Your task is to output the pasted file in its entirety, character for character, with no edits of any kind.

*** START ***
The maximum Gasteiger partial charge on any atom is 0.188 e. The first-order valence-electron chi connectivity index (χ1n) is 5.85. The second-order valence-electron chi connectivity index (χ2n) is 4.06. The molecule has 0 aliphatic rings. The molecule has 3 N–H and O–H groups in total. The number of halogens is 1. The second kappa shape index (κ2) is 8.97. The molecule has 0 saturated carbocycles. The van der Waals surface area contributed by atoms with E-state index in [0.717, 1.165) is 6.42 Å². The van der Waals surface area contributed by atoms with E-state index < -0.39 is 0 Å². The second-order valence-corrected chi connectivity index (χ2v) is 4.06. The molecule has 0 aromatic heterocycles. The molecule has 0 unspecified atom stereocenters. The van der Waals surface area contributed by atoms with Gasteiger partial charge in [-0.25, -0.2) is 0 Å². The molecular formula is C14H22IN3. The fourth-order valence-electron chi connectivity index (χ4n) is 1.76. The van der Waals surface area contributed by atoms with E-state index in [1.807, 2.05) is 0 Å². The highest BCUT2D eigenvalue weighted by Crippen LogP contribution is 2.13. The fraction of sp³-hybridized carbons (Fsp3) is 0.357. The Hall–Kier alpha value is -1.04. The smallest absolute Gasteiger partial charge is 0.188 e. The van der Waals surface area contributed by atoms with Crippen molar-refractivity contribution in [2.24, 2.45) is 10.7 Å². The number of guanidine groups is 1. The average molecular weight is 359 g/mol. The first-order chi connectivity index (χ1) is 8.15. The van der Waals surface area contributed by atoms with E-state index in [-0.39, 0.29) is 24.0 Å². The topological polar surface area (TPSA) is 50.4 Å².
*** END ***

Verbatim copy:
The maximum Gasteiger partial charge on any atom is 0.188 e. The first-order valence-electron chi connectivity index (χ1n) is 5.85. The second-order valence-electron chi connectivity index (χ2n) is 4.06. The molecule has 0 aliphatic rings. The molecule has 3 N–H and O–H groups in total. The number of halogens is 1. The second kappa shape index (κ2) is 8.97. The molecule has 0 saturated carbocycles. The van der Waals surface area contributed by atoms with E-state index in [0.717, 1.165) is 6.42 Å². The van der Waals surface area contributed by atoms with E-state index < -0.39 is 0 Å². The second-order valence-corrected chi connectivity index (χ2v) is 4.06. The molecule has 0 aromatic heterocycles. The molecule has 0 unspecified atom stereocenters. The van der Waals surface area contributed by atoms with Gasteiger partial charge in [-0.25, -0.2) is 0 Å². The molecular formula is C14H22IN3. The fourth-order valence-electron chi connectivity index (χ4n) is 1.76. The van der Waals surface area contributed by atoms with E-state index in [1.807, 2.05) is 0 Å². The highest BCUT2D eigenvalue weighted by Crippen LogP contribution is 2.13. The fraction of sp³-hybridized carbons (Fsp3) is 0.357. The Hall–Kier alpha value is -1.04. The smallest absolute Gasteiger partial charge is 0.188 e. The van der Waals surface area contributed by atoms with Crippen molar-refractivity contribution in [2.24, 2.45) is 10.7 Å². The number of guanidine groups is 1. The average molecular weight is 359 g/mol. The first-order chi connectivity index (χ1) is 8.15. The van der Waals surface area contributed by atoms with E-state index in [-0.39, 0.29) is 24.0 Å². The topological polar surface area (TPSA) is 50.4 Å².